Season 5 of Chef's Table Is About More than Magic

Season 5 of Chef's Table Is About More than Magic

Claire Margine
Oct 8, 2018
(Image credit: Courtesy of Netflix)

"It's lovely to talk about the magic and mysticism of food, but it's a lot of hard work and time invested," says Tunde Wey in the first episode of the fifth season of Chef's Table.

He's talking about Cristina Martinez creating barbacoa, but for me, the quote provides a framework for these four new episodes. In Season five, there's so much more than magic at the Chef's Table.

Read more: Watch the Trailer for Season 5 of Netflix's "Chef's Table"

The beauty of food can be a powerful tool to create a space to talk about issues that are so much bigger than what's on our plates. In the same way food calls us to the table, food television has the capacity to lure us in with lingering shots of a pile of fresh dumplings or a whimsical swirl of edible foam, and show us the people and systems that bring you to that shot. It can stoke our hunger for more than our next meal. It can stoke our hunger for change.

(Image credit: Courtesy of Netflix)

Season Five of Chef's Table Is the Best Season Thus Far

Season five is not better simply because it finally has more diversity — it is better because a diversity of perspectives creates a fundamentally better show. The brilliant cinematography, composition, and attention to detail is even more thrilling when it's applied to a wider variety of stories.

The season starts with a fleshy orange, palmed and smashed, erupting over a pile of raw meat. Cristina Martinez brings us to the table with comfort food, the dishes that unite a family over a Sunday meal. Her lamb barbacoa took a journey with her that started as a teenager in an abusive marriage in Capulhuac, Mexico. She wanted to provide a better life and education for her daughter, so she came to America and built a stunning career and community in Philadelphia. She is a powerful chef, an undocumented immigrant, and an outspoken advocate for change.

In episode two, a kebab reveals judgement, fear, and fading culinary traditions. Musa Dağdeviren's story includes labor inequality, war, and the loss of foods and techniques that were part of the fabric of Turkish cuisine. At the start of his episode, he shows us how when culinary schools treat French technique like the gold standard, we lose food culture. When food is homogenous, we lose; when food is exclusive, we lose.

"If the mind is not going to open from the beginning, it's not going to work," says Bo Songvisava, in episode three. At her restaurant, she uses the traditional Thai recipes and techniques that she fought to learn and preserve. We see the pressures she faces to make Thai food cheap and the challenges she encounters as she tries to build a more sustainable food system that includes artisan producers, small-scale farmers, and organic ingredients. "I decided to use my power as a chef to change the world," she says.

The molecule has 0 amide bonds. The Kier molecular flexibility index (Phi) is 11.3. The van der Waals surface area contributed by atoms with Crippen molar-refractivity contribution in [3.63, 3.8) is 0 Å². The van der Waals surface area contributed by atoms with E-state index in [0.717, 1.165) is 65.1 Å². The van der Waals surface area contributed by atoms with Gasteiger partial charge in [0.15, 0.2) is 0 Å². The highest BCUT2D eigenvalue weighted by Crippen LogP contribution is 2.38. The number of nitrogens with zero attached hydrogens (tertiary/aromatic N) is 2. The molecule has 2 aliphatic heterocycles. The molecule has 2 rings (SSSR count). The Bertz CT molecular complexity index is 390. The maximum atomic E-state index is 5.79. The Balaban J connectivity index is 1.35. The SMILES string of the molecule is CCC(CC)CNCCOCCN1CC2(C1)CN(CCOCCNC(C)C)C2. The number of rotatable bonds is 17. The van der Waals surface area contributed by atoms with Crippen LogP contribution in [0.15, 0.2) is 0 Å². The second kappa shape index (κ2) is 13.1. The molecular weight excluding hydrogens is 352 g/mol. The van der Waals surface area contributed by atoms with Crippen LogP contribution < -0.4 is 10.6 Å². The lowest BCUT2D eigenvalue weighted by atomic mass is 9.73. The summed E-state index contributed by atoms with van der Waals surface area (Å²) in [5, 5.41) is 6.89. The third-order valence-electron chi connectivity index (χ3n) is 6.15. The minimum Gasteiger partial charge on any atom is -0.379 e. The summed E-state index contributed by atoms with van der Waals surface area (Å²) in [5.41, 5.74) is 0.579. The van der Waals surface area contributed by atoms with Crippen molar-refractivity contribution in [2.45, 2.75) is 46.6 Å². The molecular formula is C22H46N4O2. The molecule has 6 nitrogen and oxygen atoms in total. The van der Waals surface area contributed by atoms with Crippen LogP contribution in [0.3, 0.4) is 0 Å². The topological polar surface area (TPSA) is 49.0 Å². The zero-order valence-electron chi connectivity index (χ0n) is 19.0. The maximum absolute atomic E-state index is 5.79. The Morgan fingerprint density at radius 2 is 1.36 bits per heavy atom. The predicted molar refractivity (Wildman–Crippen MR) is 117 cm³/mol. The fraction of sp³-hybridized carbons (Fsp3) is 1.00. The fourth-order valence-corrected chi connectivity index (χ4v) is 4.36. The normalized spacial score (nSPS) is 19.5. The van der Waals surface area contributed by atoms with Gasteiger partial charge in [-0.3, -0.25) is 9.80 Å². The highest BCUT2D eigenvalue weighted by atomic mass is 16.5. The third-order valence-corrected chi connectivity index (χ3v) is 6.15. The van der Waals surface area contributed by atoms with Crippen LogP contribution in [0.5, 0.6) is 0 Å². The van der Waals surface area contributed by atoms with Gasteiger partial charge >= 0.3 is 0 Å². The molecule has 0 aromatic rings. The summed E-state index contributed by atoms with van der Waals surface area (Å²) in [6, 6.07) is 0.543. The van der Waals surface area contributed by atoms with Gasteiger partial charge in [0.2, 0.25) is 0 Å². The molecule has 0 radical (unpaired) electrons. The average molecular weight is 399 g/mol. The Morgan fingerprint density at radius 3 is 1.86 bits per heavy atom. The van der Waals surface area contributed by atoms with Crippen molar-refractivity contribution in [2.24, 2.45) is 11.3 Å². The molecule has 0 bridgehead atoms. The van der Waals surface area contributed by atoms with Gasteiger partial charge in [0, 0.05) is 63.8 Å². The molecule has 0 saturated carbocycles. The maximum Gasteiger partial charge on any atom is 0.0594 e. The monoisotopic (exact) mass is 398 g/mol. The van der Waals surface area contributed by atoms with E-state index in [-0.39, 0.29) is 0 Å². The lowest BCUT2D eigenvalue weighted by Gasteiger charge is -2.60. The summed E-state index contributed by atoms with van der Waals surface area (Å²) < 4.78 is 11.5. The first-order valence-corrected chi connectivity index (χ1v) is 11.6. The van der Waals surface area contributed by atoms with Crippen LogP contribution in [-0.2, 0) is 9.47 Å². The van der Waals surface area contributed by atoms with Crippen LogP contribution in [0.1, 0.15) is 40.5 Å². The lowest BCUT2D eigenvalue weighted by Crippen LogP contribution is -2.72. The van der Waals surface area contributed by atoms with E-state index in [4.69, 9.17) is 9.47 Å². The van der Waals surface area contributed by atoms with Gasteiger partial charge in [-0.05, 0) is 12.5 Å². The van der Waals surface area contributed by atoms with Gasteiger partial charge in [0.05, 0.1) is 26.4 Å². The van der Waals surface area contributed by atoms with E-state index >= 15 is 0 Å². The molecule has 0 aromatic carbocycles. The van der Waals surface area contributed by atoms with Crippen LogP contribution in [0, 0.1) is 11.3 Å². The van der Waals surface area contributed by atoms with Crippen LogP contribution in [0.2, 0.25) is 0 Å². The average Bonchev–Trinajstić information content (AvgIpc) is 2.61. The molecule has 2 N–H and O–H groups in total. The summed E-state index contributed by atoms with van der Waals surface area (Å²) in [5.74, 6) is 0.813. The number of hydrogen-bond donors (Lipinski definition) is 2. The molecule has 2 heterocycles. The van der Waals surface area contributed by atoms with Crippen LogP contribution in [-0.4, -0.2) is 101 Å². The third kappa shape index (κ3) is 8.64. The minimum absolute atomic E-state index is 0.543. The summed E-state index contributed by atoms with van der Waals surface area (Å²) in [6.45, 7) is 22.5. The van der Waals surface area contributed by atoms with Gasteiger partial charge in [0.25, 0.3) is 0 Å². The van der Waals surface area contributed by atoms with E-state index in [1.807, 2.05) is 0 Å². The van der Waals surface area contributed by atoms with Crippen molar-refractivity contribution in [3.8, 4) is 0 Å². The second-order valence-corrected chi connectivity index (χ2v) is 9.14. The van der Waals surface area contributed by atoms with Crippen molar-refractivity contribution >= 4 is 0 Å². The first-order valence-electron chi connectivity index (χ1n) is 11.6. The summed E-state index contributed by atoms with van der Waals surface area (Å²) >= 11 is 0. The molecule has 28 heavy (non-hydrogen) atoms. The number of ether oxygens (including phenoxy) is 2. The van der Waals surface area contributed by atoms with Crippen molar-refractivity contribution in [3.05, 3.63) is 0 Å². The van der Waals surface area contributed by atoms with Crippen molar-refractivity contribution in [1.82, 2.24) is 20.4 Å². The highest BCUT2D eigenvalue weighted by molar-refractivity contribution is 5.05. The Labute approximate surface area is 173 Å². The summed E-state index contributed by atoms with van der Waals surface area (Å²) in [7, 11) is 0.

In the final episode, we see the antithesis of the dude-bro chef, an avant-garde mastermind who doesn't need to posture and shout to reveal his genius. Albert Adrià is dyslexic, and his struggles in school led him out of the classroom and into El Bulli, where his brother, Ferran Adrià, was head chef. At El Bulli, Albert became the quiet godfather of molecular gastronomy. He is protective of his team, and believes that "chefs get too much attention."

He repeatedly touches on his introversion, his small group of friends, and discomfort with "the role of leader." There is a quiet, generous power that we rarely see in the typical celebrated male chef.

(Image credit: Courtesy of Netflix)

Season Five of Chef's Table Finally Moves Beyond Aesthetics

This season of Chef's Table shows us how to move beyond the aesthetics and self-soothing properties of food television. It shows a picturesque shot of shepherds filling bay leaves with frothy goat's milk fresh from the udder, after revealing how a military coup can change your world all the way down to your taste buds. It shows how you can have a Top 10 restaurant in Bon Appétit, and a daughter whose visa has been denied twice and who dreams of hugging her mom and taking a picture together.

As a viewer and fan, I'm excited to see Chef's Table tell a wider, more interesting variety of stories. Previous seasons set a high standard in so many ways, but it's always had the capacity to be an even better show. I felt refreshed watching this season because it showed growth, and that's a combination that's more delicious than anything that I watched these four chefs cook.

We need to keep finding more ways to communicate about the issues surrounding food, and the food media we consume can provide a space for that. This season of Chef's Table is a model for what food television can offer.

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